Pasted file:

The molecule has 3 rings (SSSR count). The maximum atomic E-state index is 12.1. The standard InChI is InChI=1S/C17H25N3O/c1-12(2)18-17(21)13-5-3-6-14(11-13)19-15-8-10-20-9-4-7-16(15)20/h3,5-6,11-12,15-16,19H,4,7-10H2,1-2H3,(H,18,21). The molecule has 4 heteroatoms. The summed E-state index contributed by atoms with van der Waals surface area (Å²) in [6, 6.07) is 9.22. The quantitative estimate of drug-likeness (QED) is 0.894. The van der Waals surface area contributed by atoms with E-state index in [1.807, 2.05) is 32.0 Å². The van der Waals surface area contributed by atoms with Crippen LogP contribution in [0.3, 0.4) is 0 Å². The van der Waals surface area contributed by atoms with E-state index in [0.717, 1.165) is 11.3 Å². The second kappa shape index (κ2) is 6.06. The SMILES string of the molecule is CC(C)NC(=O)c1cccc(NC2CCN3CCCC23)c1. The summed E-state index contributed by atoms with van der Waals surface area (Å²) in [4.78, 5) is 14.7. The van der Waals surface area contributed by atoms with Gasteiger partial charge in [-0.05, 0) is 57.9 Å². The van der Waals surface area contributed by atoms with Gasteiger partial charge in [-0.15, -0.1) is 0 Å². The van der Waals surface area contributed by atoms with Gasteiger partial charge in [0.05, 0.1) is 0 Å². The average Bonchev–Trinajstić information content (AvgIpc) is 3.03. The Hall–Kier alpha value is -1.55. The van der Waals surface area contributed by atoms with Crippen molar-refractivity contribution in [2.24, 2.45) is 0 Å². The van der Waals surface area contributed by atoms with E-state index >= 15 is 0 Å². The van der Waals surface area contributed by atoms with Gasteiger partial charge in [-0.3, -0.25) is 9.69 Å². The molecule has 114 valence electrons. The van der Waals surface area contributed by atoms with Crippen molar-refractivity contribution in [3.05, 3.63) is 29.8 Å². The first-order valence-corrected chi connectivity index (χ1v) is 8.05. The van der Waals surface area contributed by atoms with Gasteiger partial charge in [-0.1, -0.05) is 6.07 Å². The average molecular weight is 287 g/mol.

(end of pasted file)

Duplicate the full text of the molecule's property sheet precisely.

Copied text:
The molecule has 3 rings (SSSR count). The maximum atomic E-state index is 12.1. The standard InChI is InChI=1S/C17H25N3O/c1-12(2)18-17(21)13-5-3-6-14(11-13)19-15-8-10-20-9-4-7-16(15)20/h3,5-6,11-12,15-16,19H,4,7-10H2,1-2H3,(H,18,21). The molecule has 4 heteroatoms. The summed E-state index contributed by atoms with van der Waals surface area (Å²) in [6, 6.07) is 9.22. The quantitative estimate of drug-likeness (QED) is 0.894. The van der Waals surface area contributed by atoms with E-state index in [1.807, 2.05) is 32.0 Å². The van der Waals surface area contributed by atoms with Crippen LogP contribution in [0.3, 0.4) is 0 Å². The van der Waals surface area contributed by atoms with E-state index in [0.717, 1.165) is 11.3 Å². The second kappa shape index (κ2) is 6.06. The SMILES string of the molecule is CC(C)NC(=O)c1cccc(NC2CCN3CCCC23)c1. The summed E-state index contributed by atoms with van der Waals surface area (Å²) in [4.78, 5) is 14.7. The van der Waals surface area contributed by atoms with Gasteiger partial charge in [-0.05, 0) is 57.9 Å². The van der Waals surface area contributed by atoms with Gasteiger partial charge in [-0.15, -0.1) is 0 Å². The van der Waals surface area contributed by atoms with Gasteiger partial charge in [0.05, 0.1) is 0 Å². The average Bonchev–Trinajstić information content (AvgIpc) is 3.03. The Hall–Kier alpha value is -1.55. The van der Waals surface area contributed by atoms with Crippen molar-refractivity contribution in [2.24, 2.45) is 0 Å². The van der Waals surface area contributed by atoms with E-state index >= 15 is 0 Å². The van der Waals surface area contributed by atoms with Gasteiger partial charge in [-0.3, -0.25) is 9.69 Å². The molecule has 114 valence electrons. The van der Waals surface area contributed by atoms with Crippen molar-refractivity contribution in [3.05, 3.63) is 29.8 Å². The first-order valence-corrected chi connectivity index (χ1v) is 8.05. The van der Waals surface area contributed by atoms with Gasteiger partial charge in [-0.1, -0.05) is 6.07 Å². The average molecular weight is 287 g/mol.